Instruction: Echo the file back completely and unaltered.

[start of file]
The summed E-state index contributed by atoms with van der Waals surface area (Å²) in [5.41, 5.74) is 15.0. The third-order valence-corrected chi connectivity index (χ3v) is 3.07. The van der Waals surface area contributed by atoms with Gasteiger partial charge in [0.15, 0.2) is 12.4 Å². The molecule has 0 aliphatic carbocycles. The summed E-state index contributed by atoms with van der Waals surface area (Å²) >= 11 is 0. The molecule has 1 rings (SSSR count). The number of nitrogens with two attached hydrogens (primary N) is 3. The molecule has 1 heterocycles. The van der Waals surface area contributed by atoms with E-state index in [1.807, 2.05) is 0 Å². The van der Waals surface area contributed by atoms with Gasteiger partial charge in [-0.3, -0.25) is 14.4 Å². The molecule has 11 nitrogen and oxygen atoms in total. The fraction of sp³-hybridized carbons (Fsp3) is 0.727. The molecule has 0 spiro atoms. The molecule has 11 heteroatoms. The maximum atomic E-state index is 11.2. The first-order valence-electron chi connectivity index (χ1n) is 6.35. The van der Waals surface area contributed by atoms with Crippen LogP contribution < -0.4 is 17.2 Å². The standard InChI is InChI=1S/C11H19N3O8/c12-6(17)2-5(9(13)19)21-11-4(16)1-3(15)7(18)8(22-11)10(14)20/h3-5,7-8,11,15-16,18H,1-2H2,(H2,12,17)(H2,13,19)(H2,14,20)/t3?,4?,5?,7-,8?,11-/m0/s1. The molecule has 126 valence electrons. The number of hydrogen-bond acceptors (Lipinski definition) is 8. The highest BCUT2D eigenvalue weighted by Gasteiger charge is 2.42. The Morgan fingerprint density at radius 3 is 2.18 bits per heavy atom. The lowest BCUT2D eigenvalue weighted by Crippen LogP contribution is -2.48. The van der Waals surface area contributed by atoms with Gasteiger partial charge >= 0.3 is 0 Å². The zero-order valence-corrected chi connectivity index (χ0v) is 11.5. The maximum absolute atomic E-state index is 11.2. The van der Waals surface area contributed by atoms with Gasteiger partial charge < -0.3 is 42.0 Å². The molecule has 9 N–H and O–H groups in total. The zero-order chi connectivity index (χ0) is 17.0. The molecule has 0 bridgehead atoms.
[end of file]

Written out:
The summed E-state index contributed by atoms with van der Waals surface area (Å²) in [5.41, 5.74) is 15.0. The third-order valence-corrected chi connectivity index (χ3v) is 3.07. The van der Waals surface area contributed by atoms with Gasteiger partial charge in [0.15, 0.2) is 12.4 Å². The molecule has 0 aliphatic carbocycles. The summed E-state index contributed by atoms with van der Waals surface area (Å²) >= 11 is 0. The molecule has 1 rings (SSSR count). The number of nitrogens with two attached hydrogens (primary N) is 3. The molecule has 1 heterocycles. The van der Waals surface area contributed by atoms with E-state index in [1.807, 2.05) is 0 Å². The van der Waals surface area contributed by atoms with Gasteiger partial charge in [-0.3, -0.25) is 14.4 Å². The molecule has 11 nitrogen and oxygen atoms in total. The fraction of sp³-hybridized carbons (Fsp3) is 0.727. The molecule has 0 spiro atoms. The molecule has 11 heteroatoms. The maximum atomic E-state index is 11.2. The first-order valence-electron chi connectivity index (χ1n) is 6.35. The van der Waals surface area contributed by atoms with Crippen LogP contribution < -0.4 is 17.2 Å². The standard InChI is InChI=1S/C11H19N3O8/c12-6(17)2-5(9(13)19)21-11-4(16)1-3(15)7(18)8(22-11)10(14)20/h3-5,7-8,11,15-16,18H,1-2H2,(H2,12,17)(H2,13,19)(H2,14,20)/t3?,4?,5?,7-,8?,11-/m0/s1. The molecule has 126 valence electrons. The number of hydrogen-bond acceptors (Lipinski definition) is 8. The highest BCUT2D eigenvalue weighted by Gasteiger charge is 2.42. The Morgan fingerprint density at radius 3 is 2.18 bits per heavy atom. The lowest BCUT2D eigenvalue weighted by Crippen LogP contribution is -2.48. The van der Waals surface area contributed by atoms with Gasteiger partial charge >= 0.3 is 0 Å². The zero-order valence-corrected chi connectivity index (χ0v) is 11.5. The maximum absolute atomic E-state index is 11.2. The van der Waals surface area contributed by atoms with Gasteiger partial charge < -0.3 is 42.0 Å². The molecule has 9 N–H and O–H groups in total. The zero-order chi connectivity index (χ0) is 17.0. The molecule has 0 bridgehead atoms.